I took the two Tiniest Weasels along to see “Brave”. They have more than a little in common with Merida. Both have taken karate classes, are fair shots and not afraid of getting their hands dirty, and they were excited about the film. They’d seen trailers and heard about it from friends. I hoped Tiny Weasel wouldn’t be overwhelmed by the climax of the movie, which I’d heard was pretty intense. But my weasels are tough, right?

Merida competes in the competition to win her hand in marriage.

Right. The film is beautiful. It makes Scotland look fantastic – wild, mythic…SUNNY! We’ve been to Scotland. It was a wonderful experience, I loved it, but it rained. Biblical rain. And did I mention midges? I digress…

I don’t think anyone’s pretending that “Brave” is a historical documentary, which is why I had to ask Middle Weasel to wait until after the movie for my explanation as to why the carvings showed the same Celtic Knotwork she’d seen in Dublin. It’s got plenty of comedy, broad enough to reduce both weasels to helpless giggles, and crude enough at times to make the young girl behind us say “Ewww! that’s GROSS!” (Which is another cliche I thought people didn’t actually use. Live and learn.) But when the excitement turned to tension and drama, Tiny Weasel climbed across the seats and into my lap. She knew there would be a happy ending, but getting there was really scaring her. Middle Weasel was together enough to follow the action and offer some words of comfort. Or poke fun at her, I couldn’t really hear.

So what message did they take home from the movie? I honestly have no idea, they’d had fizzy drinks and sweets, they were talking so fast and with such bad Scottish accents they made no sense. But what I hope they saw was something like what I saw. A young woman having to see things from her parent’s perspective, having to find a way to help her parents hear HER voice too. Understanding that she has to make her place in the world, not just complain about the choices made for her.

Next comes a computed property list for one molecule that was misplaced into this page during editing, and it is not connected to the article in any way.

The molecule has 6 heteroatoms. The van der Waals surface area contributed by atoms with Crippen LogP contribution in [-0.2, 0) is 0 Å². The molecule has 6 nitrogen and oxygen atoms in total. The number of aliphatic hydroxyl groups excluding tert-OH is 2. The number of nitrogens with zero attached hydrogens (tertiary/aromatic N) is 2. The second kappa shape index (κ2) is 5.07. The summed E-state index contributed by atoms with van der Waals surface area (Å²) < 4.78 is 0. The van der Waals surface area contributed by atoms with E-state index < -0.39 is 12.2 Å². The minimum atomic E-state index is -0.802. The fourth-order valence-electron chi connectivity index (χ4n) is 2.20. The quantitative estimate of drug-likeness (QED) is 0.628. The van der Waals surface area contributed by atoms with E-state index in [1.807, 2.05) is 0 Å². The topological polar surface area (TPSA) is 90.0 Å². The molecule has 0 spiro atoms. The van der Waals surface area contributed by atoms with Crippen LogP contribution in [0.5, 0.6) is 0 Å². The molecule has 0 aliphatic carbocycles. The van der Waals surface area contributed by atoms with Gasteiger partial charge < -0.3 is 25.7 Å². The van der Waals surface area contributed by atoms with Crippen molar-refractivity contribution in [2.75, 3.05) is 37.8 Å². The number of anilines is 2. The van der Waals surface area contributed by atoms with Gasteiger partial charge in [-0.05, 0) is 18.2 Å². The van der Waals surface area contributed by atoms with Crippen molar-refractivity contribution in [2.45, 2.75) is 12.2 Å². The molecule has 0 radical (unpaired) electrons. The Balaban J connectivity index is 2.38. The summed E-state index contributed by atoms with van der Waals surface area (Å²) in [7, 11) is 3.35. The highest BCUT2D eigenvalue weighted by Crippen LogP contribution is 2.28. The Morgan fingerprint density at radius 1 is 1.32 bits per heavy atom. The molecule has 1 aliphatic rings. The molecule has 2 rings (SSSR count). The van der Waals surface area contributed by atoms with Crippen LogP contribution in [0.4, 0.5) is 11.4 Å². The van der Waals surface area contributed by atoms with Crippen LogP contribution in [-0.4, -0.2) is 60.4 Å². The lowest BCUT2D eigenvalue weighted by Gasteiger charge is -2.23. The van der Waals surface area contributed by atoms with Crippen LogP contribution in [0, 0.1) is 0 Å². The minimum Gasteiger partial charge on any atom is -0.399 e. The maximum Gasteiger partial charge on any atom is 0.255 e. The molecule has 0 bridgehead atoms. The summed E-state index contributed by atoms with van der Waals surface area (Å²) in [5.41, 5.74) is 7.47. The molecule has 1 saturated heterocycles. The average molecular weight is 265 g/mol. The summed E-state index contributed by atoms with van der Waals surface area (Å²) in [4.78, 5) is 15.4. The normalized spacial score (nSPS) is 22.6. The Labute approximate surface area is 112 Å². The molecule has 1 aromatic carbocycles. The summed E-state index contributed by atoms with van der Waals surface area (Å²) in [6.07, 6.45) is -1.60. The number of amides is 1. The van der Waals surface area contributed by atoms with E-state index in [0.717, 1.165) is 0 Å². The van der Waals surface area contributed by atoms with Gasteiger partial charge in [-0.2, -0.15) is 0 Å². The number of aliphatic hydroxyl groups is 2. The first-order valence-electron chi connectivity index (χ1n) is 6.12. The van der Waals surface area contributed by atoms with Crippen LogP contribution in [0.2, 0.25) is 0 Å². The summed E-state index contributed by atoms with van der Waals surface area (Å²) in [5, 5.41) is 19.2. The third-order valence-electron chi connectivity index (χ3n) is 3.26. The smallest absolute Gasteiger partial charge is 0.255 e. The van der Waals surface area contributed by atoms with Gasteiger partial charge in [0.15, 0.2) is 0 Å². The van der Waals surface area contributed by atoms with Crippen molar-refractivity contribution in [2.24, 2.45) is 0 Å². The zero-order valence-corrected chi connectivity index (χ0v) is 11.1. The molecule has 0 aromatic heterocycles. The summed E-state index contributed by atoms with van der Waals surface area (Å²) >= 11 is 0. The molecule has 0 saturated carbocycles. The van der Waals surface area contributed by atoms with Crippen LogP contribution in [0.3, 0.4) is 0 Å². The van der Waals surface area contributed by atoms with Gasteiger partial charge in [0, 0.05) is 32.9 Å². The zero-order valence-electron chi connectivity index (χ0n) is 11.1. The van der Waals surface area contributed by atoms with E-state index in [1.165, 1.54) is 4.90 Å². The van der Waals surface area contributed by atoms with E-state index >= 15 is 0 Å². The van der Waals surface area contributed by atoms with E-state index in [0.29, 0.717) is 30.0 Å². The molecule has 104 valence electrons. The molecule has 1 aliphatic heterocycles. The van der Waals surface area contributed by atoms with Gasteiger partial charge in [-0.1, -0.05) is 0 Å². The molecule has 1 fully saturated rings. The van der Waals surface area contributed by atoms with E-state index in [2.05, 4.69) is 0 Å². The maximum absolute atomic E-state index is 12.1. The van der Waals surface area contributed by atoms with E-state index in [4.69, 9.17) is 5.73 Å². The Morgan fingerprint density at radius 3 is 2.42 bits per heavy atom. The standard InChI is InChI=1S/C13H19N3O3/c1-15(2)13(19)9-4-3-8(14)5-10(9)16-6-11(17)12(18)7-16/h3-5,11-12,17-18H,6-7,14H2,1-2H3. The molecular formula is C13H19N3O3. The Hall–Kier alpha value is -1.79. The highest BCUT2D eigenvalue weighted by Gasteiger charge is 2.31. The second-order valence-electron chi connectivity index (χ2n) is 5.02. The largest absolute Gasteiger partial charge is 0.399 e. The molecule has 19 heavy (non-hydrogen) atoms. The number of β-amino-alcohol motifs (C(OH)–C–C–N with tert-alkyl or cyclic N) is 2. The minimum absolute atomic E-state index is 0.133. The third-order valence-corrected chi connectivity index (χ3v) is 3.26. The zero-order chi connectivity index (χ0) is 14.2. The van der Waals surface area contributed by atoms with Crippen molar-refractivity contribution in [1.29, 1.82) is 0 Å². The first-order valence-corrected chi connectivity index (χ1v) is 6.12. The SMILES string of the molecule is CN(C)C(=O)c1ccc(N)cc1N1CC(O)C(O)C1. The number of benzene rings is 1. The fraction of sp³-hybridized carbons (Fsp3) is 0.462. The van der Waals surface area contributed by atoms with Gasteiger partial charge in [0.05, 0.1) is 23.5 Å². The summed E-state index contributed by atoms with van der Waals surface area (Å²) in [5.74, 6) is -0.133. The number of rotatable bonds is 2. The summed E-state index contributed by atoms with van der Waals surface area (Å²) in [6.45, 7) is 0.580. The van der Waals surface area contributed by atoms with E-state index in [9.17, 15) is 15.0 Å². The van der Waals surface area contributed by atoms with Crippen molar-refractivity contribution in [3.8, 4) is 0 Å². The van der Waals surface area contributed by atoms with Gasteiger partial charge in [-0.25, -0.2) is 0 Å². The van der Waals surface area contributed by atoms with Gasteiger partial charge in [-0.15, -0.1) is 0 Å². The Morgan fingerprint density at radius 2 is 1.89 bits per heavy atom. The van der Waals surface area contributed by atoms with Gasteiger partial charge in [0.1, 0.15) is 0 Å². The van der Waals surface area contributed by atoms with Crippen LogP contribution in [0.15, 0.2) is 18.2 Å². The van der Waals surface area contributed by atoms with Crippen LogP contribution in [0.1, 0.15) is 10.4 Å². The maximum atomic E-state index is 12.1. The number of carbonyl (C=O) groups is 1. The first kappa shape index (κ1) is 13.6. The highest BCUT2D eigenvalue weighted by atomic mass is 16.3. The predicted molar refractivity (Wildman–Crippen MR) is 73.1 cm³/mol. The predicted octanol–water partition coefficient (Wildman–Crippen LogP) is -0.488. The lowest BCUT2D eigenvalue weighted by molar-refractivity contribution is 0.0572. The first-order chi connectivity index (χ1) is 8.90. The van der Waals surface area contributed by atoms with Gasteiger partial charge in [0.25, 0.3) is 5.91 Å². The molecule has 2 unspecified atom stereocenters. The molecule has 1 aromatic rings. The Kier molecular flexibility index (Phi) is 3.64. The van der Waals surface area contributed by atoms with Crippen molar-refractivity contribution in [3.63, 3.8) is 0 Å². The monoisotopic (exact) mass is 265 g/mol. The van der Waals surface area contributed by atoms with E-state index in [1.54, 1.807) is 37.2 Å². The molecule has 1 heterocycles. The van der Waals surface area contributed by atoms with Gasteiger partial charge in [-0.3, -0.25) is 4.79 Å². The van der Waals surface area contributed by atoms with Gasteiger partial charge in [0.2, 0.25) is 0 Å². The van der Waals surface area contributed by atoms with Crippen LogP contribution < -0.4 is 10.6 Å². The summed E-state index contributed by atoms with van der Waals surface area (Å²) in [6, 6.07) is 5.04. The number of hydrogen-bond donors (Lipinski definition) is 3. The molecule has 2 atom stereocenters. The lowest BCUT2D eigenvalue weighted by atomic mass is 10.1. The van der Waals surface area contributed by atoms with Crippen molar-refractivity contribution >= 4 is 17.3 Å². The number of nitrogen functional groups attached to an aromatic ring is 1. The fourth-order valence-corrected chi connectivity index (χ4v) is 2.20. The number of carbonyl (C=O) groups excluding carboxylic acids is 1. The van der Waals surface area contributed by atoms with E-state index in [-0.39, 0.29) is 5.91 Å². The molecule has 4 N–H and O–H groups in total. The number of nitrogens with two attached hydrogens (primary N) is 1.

Looking forward to adding this one to our library. Merida is our kind of princess.

Bard on the Beach – Shakespeare in the Summertime!

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I’ve mentioned before how shockingly rare it is for me, a playwright, to actually go to the theatre. Well, one of the features of the summer here in Vancouver is the excellent Bard on the beach productions. Three years in a row we have missed out, but this year, with my parents over from the UK, we were GOING!

Since the show we were booked in for was “The Taming of the Shrew” we opted to take all three weasels. We’d primed the younger two by letting them watch Branagh’s “Much Ado About Nothing”, and youngest weasel had also taken part a class presentation of that play too. I was still a little nervous, since it was likely to be a long show…but I need not have worried. The production was hilarious. Funny because of the performers, the handling of the lines, the physical comedy. The acting was impeccable, moving from broad comedy to heartbreaking emotion. It was so gripping that the time flashed by and all too soon we were on our way out again.